Staff Publications

Staff Publications

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    'Staff publications' is the digital repository of Wageningen University & Research

    'Staff publications' contains references to publications authored by Wageningen University staff from 1976 onward.

    Publications authored by the staff of the Research Institutes are available from 1995 onwards.

    Full text documents are added when available. The database is updated daily and currently holds about 240,000 items, of which 72,000 in open access.

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Record number 490743
Title Direct comparison of metabolic health effects of the flavonoids quercetin, hesperetin, epicatechin, apigenin and anthocyanins in high-fat-diet-fed mice
Author(s) Hoek-van den Hil, E.F.; Schothorst, E.M. van; Stelt, I. van der; Swarts, J.J.M.; Vliet, M.A. van; Amolo, T.; Vervoort, J.J.M.; Venema, D.P.; Hollman, P.C.H.; Rietjens, I.M.C.M.; Keijer, J.
Source Genes & Nutrition 10 (2015)4. - ISSN 1555-8932 - 13 p.
DOI https://doi.org/10.1007/s12263-015-0469-z
Department(s) VLAG
WIAS
Sub-department of Toxicology
Human and Animal Physiology
Biochemistry
RIKILT - Business unit Contaminants & Toxins
Chair Nutrition and Health over the Lifecourse
RIKILT - BU Toxicology Bioassays & Novel Foods
Publication type Refereed Article in a scientific journal
Publication year 2015
Keyword(s) cardiovascular-disease - mediterranean diet - c57bl/6j mice - obese mice - bioavailability - polyphenols - inflammation - metaanalysis - cholesterol - prevention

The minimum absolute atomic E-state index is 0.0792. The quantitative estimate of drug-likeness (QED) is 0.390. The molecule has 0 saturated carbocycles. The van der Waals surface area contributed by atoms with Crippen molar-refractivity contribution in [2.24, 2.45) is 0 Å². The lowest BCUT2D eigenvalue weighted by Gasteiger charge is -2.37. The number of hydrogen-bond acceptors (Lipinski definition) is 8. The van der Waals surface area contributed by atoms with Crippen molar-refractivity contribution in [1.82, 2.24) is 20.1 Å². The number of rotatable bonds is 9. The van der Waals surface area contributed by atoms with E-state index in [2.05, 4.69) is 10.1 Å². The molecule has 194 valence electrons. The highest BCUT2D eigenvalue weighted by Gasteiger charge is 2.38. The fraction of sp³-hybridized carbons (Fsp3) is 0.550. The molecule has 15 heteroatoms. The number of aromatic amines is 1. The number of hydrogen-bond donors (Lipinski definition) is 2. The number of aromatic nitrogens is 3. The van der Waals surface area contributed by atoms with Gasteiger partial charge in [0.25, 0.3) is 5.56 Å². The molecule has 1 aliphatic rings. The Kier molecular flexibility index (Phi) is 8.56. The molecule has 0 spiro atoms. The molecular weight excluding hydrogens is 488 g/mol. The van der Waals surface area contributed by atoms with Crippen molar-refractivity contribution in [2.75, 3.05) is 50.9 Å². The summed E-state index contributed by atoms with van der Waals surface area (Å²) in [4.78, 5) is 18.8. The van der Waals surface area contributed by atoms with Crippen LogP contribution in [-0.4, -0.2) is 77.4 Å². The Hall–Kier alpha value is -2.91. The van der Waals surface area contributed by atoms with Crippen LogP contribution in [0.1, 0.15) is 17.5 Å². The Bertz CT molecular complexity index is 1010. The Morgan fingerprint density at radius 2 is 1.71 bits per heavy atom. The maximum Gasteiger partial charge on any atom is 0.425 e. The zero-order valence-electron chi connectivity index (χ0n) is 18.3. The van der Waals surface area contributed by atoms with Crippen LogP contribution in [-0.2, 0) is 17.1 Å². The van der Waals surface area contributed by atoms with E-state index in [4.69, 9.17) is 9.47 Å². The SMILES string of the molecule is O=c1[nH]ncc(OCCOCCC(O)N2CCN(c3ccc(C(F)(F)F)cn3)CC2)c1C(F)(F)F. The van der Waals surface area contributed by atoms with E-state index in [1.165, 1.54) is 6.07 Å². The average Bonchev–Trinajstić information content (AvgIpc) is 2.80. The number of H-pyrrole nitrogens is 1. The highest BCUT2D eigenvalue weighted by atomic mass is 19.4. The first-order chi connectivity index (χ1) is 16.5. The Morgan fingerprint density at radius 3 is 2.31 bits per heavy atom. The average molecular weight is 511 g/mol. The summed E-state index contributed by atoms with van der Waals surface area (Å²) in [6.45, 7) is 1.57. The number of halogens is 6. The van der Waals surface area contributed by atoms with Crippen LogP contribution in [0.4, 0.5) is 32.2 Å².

Abstract Dietary flavonoid intake is associated with reduced risk of cardiovascular diseases, possibly by affecting metabolic health. The relative potency of different flavonoids in causing beneficial effects on energy and lipid metabolism has not been investigated. Effects of quercetin, hesperetin, epicatechin, apigenin and anthocyanins in mice fed a high-fat diet (HF) for 12 weeks were compared, relative to normal-fat diet. HF-induced body weight gain was significantly lowered by all flavonoids (17–29 %), but most by quercetin. Quercetin significantly lowered HF-induced hepatic lipid accumulation (71 %). Mesenteric adipose tissue weight and serum leptin levels were significantly lowered by quercetin, hesperetin and anthocyanins. Adipocyte cell size and adipose tissue inflammation were not affected. The effect on body weight and composition could not be explained by individual significant effects on energy intake, energy expenditure or activity. Lipid metabolism was not changed as measured by indirect calorimetry or expression of known lipid metabolic genes in liver and white adipose tissue. Hepatic expression of Cyp2b9 was strongly downregulated by all flavonoids. In conclusion, all flavonoids lowered parameters of HF-induced adiposity, with quercetin being most effective.
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